The noble Baroness, Lady Kidron, asked whether the Bill would make reference to the United Nations Convention on the Rights of the Child. I cannot pre-empt the Government’s response in full to the Joint Committee on which she served, but I note in the meantime that the Bill reflects the three principles of the general comments: for the best interests of the child to be a primary consideration; on children’s right to life, survival and development; and respect for the views of the child. Of course, on that and all the recommendations, the Government will respond in full to the Joint Committee, for whose work we are very grateful.

As the noble Lord, Lord Addington, says, regulation of this nature will require effective enforcement. We have confirmed our decision to appoint Ofcom as the regulator and our intention to give it a range of enforcement powers, which will include substantial fines and, in the most serious cases, blocking. There will also be a criminal offence for senior managers who fail to ensure that their company complies with Ofcom’s information requests, to push strong compliance in this area. Ofcom will also be required to set out in enforcement guidance how it will take into account any impact on children due to a company’s failure to fulfil its duty of care.

The Bill will apply to companies that host user-generated content or enable user-to-user interaction, as well as to search services. We have taken this approach to ensure that the Bill captures the services that pose the greatest risk of harm to users and where there is current limited regulatory oversight, without placing disproportionate regulatory burdens elsewhere.

I know that the noble Baroness and the Joint Committee have recommended aligning the scope of these measures with that of the age-appropriate design code. We are grateful for their consideration of this important issue as well. It is vital that any approach is proportionate and remains workable for businesses and Ofcom to ensure that the framework is as effective as possible. We are carefully considering the Joint Committee’s recommendations and are committed to introducing the Bill as soon as possible in this parliamentary Session. In the meantime, we are working closely with Ofcom to ensure that the implementation of the framework is as swift as possible, following passage of the legislation.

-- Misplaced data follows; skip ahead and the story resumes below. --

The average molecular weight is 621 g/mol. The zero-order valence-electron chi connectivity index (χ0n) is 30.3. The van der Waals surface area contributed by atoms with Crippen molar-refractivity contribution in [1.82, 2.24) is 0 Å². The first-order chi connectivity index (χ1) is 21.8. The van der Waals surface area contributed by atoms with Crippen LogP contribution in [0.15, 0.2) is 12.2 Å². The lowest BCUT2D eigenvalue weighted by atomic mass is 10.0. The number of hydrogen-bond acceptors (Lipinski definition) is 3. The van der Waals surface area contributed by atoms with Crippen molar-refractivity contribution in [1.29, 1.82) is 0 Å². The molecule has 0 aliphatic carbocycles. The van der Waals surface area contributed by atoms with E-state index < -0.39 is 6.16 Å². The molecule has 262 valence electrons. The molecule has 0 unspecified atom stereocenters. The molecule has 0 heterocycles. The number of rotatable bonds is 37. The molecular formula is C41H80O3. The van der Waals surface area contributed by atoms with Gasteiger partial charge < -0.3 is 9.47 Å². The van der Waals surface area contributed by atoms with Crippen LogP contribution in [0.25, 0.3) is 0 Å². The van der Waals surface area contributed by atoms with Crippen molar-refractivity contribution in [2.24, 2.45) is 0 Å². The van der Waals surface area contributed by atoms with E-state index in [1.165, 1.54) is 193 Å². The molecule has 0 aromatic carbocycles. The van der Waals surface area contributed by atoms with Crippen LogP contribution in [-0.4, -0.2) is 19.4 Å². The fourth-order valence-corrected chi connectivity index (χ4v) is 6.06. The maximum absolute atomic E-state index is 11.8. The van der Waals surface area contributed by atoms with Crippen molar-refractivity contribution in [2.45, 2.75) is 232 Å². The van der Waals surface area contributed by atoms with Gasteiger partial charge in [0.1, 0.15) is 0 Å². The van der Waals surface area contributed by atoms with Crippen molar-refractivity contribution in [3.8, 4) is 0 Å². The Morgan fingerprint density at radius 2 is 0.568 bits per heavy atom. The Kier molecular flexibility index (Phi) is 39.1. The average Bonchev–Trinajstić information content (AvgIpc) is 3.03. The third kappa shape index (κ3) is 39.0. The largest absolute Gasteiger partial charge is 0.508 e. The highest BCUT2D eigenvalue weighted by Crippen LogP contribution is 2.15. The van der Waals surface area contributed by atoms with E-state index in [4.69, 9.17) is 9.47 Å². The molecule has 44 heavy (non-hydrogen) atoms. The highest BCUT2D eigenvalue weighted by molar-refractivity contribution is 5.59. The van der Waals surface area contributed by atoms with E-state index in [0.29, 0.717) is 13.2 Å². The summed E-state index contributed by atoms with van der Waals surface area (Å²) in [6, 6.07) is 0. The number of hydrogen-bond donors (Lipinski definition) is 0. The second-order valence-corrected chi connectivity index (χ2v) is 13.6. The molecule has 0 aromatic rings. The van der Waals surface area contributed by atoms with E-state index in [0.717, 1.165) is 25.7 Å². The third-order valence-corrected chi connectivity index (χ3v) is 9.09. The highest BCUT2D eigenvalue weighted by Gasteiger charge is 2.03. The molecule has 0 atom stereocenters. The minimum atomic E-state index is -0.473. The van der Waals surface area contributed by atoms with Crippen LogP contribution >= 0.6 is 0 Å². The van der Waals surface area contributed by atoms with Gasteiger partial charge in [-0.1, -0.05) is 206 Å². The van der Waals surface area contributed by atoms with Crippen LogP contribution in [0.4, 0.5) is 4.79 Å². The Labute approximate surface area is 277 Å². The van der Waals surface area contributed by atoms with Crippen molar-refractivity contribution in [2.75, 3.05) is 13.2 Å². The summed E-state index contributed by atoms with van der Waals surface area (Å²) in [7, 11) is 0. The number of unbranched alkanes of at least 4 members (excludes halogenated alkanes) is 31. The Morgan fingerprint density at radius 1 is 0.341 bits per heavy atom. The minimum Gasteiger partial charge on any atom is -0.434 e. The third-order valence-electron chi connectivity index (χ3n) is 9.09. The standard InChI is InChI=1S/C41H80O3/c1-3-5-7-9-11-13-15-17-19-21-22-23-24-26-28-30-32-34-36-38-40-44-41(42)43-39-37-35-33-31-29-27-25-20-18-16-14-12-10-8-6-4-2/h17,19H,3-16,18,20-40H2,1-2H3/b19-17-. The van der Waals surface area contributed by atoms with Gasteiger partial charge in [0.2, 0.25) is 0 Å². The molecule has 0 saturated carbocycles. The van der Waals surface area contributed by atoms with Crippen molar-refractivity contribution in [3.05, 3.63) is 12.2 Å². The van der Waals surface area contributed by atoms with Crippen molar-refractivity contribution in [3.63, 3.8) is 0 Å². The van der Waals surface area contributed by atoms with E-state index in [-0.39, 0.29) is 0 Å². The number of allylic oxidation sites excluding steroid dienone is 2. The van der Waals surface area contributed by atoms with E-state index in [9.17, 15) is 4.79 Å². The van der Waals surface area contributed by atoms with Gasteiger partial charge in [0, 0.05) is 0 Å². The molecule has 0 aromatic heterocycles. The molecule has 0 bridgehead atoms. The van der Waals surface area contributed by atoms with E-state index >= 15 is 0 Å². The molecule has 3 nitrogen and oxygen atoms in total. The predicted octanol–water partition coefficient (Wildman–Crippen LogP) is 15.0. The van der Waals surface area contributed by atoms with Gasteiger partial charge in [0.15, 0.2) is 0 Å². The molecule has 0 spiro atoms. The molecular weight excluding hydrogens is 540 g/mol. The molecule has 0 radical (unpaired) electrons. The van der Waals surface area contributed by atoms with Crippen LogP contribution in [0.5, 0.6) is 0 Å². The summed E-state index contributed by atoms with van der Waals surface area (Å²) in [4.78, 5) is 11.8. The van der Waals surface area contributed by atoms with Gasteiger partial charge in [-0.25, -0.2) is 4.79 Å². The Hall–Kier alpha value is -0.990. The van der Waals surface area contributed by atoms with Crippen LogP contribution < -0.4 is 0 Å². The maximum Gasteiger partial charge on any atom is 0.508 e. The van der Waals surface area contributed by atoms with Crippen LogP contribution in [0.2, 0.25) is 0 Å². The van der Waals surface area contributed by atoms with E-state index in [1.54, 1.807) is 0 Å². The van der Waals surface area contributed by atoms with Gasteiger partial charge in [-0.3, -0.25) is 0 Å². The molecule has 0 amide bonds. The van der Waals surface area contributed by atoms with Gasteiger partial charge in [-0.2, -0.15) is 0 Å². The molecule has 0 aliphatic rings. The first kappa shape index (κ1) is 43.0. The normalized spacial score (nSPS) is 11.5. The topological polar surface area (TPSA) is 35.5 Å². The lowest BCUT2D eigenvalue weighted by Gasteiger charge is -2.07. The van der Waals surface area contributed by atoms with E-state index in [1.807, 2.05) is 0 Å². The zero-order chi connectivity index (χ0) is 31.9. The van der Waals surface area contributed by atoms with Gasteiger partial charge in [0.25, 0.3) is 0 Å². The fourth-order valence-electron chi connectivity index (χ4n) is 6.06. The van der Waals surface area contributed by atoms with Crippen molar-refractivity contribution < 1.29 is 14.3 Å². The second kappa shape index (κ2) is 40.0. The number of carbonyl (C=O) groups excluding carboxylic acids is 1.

I will say a bit more about the interim measures that we are taking, as noble Lords rightly asked about that. We have a comprehensive programme of work to protect children online until the legislation is in force. Ahead of the Bill, the video-sharing platform and video-on-demand regimes are already in force, with Ofcom as the regulator. They include requirements to protect children from harmful online content such as pornography. In addition, the Government have published an interim code of practice for providers to tackle online child sexual exploitation and abuse.

The noble Baroness, Lady Prashar, mentioned our work in asking the Law Commission to review existing legislation on abusive and harmful communications. The Law Commission has published its final report, putting forward recommendations for reform. These include a recommended new offence to tackle communications that encourage or incite self-harm. The Government are considering the recommendations and will set out our position in due course.

As the noble and right reverend Lord, Lord Harries of Pentregarth, said, every death is sad—many are tragic, but they are incredibly so when they involve a young person. The Government recognise the difficulties that some bereaved parents have experienced when accessing their loved ones’ data. Disclosure of data relating to a deceased person is not prevented by the UK’s data protection legislation. As the noble Lord, Lord Allan of Hallam, noted, some companies operate policies of non-disclosure to third parties, including parents, unless a user has taken active steps to nominate a person who may access his or her account after he or she dies or if there is a legal obligation to disclose the data.

We are discussing this issue with companies directly. Officials met Instagram on 22 December, for instance. We are also in discussion with the Information Commissioner’s Office about digital assets. It is important to recognise, as the Joint Committee did, that an automatic right of access is unlikely to be appropriate in every case. Some people might be concerned about the disclosure of private information or other digital assets to third parties after their death.

The Government are grateful to the Joint Committee for its recommendations in this area. While I cannot make any commitment or pre-empt the Government’s response in full, I am happy to say that we will continue to give careful consideration to this before we respond and outline our proposed next steps.

It is worth noting that coroners already have statutory powers to require evidence to be given or documents to be produced for the purpose of their inquests—this would include relevant digital data following the death of a child—with sanctions where such evidence is not given or documents produced. They are well aware of these powers.

The right reverend Prelate the Bishop of St Albans mentioned his Private Member’s Bill. As he knows, the Coroners and Justice Act 2009 is clear that it is beyond a coroner’s powers to determine why somebody died. Coroners’ investigations are about determining who died, how, when and where, but not why. However, he is right that more can be done to understand some of those circumstances. We recognise that quality information on the circumstances leading to self-harm and suicide can support better interventions to prevent them in the first place. The Department for Health and Social Care is considering including questions on gambling as part of the adult psychiatric morbidity survey this year to help establish the prevalence of suicidal tendencies linked to gambling and to improve its evidence base. As the right reverend Prelate knows, we are taking a close look at the Gambling Commission’s powers as part of our review of the Gambling Act.